Streets in towns and along roads are lined will billboards, like none you'll ever have seen before. Not only are a lot of them hand written / painted, but they also have tons of wording on, meaning you can't easily read them if you're whizzing by in a car. They mainly cover important public information rather than advertising products and include such gems as:
STREET LIFE: Education begins at the side of the road
Rape is punishable in Sierra Leone...Epilepsy is not demonic or witchcraft...Beating women is a crimeThey also have a massive anti-AIDS message which is quite cheerful and seems to be effective. My favourites were Mr Condom (I am your friend! I will protect you from HIV!) and the Police Wives of Kenema's message which, in a nutshell said, please be faithful but, if you absolutely, positively have to cheat, use a condom. Nothing like a healthy dose of pragmatism.
Clothing in Sierra Leone is no less interesting than any other part of life. A lot of clothes are donated from the UK, either from charity shops or companies who are changing their uniforms. These are supposed to be distributed as needed, but invariably end up being sold on the streets. Want a Tesco store room uniform from circa 1995 or a pair of Cheerleading shorts? How about a T-mobile t-shirt? Or some (used) Nike trainers? You can buy them all here. In terms of fashion, anything goes. Some people wear local dress, others wear jeans and strappy tops. Hats and hair wraps are a huge business. One day I saw a woman wearing double denim. That is wrong on so many levels not least the facts that (a) it must have been over 34 C outside that day and (b)...it's double denim.
FASHION: Clothes maketh the man...double denim maketh the fool
The local currency (only available in country) is the Leone. There are 2 coins and 4 notes, with the largest single one a 10,000 note which is worth about £1.40. This explains why you need a comedy style briefcase to fill with bricks of cash on any trip to the bank. Since the country has neither the reliable electricity nor the inclination to run ATMs, your only way to access locally acquired cash is to line up in the bank, and bellow out your withdrawal request ("One point four MILLION") when it's your turn at the counter. You can change money in banks or on the street, but the easiest way is in supermarkets who will take £ and $ notes at good rates. Bizarrely they favour higher notes here: a $50 is infinitely preferable to five $10 notes for some reason.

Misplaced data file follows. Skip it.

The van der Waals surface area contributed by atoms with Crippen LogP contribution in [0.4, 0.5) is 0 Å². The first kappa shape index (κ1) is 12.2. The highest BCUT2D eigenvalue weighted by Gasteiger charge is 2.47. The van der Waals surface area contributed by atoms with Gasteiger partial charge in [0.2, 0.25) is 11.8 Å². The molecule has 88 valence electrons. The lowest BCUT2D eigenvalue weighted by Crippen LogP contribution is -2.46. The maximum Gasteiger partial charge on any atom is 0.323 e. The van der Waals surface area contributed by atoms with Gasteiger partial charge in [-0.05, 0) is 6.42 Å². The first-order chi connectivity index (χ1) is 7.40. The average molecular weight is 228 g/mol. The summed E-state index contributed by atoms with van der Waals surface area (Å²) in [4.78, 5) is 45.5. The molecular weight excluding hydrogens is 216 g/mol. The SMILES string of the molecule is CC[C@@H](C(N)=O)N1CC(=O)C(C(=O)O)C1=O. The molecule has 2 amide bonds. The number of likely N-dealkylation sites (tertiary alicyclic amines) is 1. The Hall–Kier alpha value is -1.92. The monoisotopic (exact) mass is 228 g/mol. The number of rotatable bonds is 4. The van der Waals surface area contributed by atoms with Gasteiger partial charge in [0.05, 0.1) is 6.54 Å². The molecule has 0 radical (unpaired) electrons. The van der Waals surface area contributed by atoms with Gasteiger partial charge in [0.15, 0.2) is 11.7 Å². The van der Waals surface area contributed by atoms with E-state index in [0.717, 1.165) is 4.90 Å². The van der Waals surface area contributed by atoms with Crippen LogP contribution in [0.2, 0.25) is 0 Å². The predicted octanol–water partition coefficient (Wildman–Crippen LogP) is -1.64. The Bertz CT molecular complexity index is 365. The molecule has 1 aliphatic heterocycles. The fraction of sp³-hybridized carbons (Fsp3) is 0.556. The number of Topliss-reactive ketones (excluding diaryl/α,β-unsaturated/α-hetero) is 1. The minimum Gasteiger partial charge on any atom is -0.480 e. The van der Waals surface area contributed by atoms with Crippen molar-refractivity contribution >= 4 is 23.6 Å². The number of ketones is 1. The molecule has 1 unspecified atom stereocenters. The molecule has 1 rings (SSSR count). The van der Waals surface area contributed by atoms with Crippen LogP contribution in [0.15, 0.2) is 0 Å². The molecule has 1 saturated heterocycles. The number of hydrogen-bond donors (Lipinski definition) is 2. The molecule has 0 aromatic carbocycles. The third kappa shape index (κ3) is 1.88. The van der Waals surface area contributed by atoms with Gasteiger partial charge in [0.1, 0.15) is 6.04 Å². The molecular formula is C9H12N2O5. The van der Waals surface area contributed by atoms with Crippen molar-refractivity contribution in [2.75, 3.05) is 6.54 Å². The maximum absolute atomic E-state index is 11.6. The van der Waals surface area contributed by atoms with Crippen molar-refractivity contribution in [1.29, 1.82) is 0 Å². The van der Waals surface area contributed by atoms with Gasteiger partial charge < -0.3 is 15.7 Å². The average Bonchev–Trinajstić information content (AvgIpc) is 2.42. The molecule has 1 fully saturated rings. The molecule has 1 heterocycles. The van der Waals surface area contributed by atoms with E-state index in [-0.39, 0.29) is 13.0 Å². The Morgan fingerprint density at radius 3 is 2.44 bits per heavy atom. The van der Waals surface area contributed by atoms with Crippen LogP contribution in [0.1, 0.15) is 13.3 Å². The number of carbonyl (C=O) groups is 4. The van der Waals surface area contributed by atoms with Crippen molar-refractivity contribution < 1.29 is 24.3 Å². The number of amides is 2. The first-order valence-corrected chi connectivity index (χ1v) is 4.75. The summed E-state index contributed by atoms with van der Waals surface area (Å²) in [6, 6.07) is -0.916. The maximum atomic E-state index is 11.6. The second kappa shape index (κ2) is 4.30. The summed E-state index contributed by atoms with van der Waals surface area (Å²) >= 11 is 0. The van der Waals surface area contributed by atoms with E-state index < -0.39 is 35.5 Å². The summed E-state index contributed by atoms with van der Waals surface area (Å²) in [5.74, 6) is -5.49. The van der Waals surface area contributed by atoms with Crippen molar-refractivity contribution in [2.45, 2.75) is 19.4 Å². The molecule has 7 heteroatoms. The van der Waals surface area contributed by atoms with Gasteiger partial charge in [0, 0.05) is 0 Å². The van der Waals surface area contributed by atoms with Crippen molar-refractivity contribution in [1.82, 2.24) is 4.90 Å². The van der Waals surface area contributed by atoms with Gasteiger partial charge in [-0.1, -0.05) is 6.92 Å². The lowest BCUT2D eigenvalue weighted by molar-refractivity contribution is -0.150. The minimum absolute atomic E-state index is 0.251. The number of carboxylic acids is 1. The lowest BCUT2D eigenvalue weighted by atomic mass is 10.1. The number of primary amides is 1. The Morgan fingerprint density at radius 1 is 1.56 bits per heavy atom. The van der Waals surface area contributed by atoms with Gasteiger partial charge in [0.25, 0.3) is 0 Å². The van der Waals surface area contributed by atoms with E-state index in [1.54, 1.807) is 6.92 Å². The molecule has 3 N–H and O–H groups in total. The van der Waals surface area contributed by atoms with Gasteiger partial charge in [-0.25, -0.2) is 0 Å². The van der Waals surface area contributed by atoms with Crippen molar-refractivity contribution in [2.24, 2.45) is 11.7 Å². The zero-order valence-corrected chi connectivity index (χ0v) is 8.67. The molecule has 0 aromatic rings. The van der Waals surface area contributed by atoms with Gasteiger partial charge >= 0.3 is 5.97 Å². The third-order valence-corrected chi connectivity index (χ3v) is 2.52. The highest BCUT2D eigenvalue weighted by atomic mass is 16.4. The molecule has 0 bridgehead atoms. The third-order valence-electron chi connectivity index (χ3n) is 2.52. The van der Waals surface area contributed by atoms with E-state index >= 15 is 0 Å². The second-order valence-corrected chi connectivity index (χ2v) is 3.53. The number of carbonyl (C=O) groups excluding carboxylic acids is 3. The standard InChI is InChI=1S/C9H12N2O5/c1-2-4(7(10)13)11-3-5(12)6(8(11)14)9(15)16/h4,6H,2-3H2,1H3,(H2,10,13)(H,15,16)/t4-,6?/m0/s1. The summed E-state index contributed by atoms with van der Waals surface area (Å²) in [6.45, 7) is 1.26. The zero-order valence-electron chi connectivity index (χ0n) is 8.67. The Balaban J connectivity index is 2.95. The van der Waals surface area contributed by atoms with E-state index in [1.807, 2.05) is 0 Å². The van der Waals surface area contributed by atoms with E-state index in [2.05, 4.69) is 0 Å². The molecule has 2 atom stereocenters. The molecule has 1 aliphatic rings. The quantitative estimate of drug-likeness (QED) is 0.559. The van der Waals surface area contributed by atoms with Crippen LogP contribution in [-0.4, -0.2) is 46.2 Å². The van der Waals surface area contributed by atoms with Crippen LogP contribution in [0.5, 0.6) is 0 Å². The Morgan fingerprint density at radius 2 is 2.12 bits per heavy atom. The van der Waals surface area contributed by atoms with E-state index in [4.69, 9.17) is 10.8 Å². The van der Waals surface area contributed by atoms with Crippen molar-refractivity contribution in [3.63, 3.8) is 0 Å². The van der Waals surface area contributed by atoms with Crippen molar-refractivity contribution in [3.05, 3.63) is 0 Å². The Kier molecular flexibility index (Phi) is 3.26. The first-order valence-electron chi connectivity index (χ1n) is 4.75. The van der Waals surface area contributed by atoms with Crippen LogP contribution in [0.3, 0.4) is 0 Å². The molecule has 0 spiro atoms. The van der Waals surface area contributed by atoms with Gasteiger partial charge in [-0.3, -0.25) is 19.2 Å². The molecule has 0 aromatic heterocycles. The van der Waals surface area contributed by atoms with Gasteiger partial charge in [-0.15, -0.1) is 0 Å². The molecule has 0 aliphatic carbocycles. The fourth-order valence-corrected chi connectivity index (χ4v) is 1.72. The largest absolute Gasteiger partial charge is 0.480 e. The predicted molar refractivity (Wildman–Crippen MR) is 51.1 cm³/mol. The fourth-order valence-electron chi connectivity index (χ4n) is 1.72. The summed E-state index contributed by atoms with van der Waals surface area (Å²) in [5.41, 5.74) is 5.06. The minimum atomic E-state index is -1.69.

MONEY: I want to be a millionaire, so frickin' bad
I found that while people were very interested in what I was up to, it felt more natural (and safer) for me to mind my own business when it came to their affairs. One Sunday morning my next door neighbours were violently beating each other and less violently throwing buckets of water over each other while I ate my breakfast. Houses are close together and the design makes it easy to spy on your neighbours (or, in my case, have them spy on me). Most structures were detached but with only tiny spaces between them - my perimeter wall was maybe 1m from the walls of my house, and the same from my neighbours on the other side. Hotels are better as most have more land but are still subject to the noisy rackets of people close by. My first week was spent in a hotel that picked up the sounds of a nightclub some 200m up the road. When you can hear every word of the lyrics at that distance you can't help but shudder at the thought of how loud it must be actually on the site. During the day sounds are more likely to be the BBC World Service (which, surely, does not need to be played at full blast), football commentaries (BBC again) or the only two songs currently being played (Forever Young and Waka Waka Baby)
ENVIRONMENT: The noises of the night (and day)
As a holiday destination, Sierra Leone is a hard sell but I don't think it's significantly worse that some places that regularly pop up in package holiday brochures. Goa and the Gambia are hardly 1st world destinations, and the Bahamas when I visited was an incredible mix of wealth and poverty lying side by side. The main concerns about Sierra Leone are unfounded to some extent and it is not more dangerous than anywhere else in the region. In some ways I could see SL as a more appealing place to visit. It is really uncommercialized, and if you don't mind rusty ceiling fans and cold showers then you can find bargain rooms in friendly hotels on the beaches which, a lot of the time, you'll have completely to yourself. It takes a while to get from one side of the country to the other, but the peninsula beaches are all within easy reach of Freetown and its international airport. My main concerns about the place revolved around the hassles of day to day life, and these would be less likely to be seen by short term tourists, especially if you head down the coast. The old adage is true: a nice place to visit, I just didn't want to live there.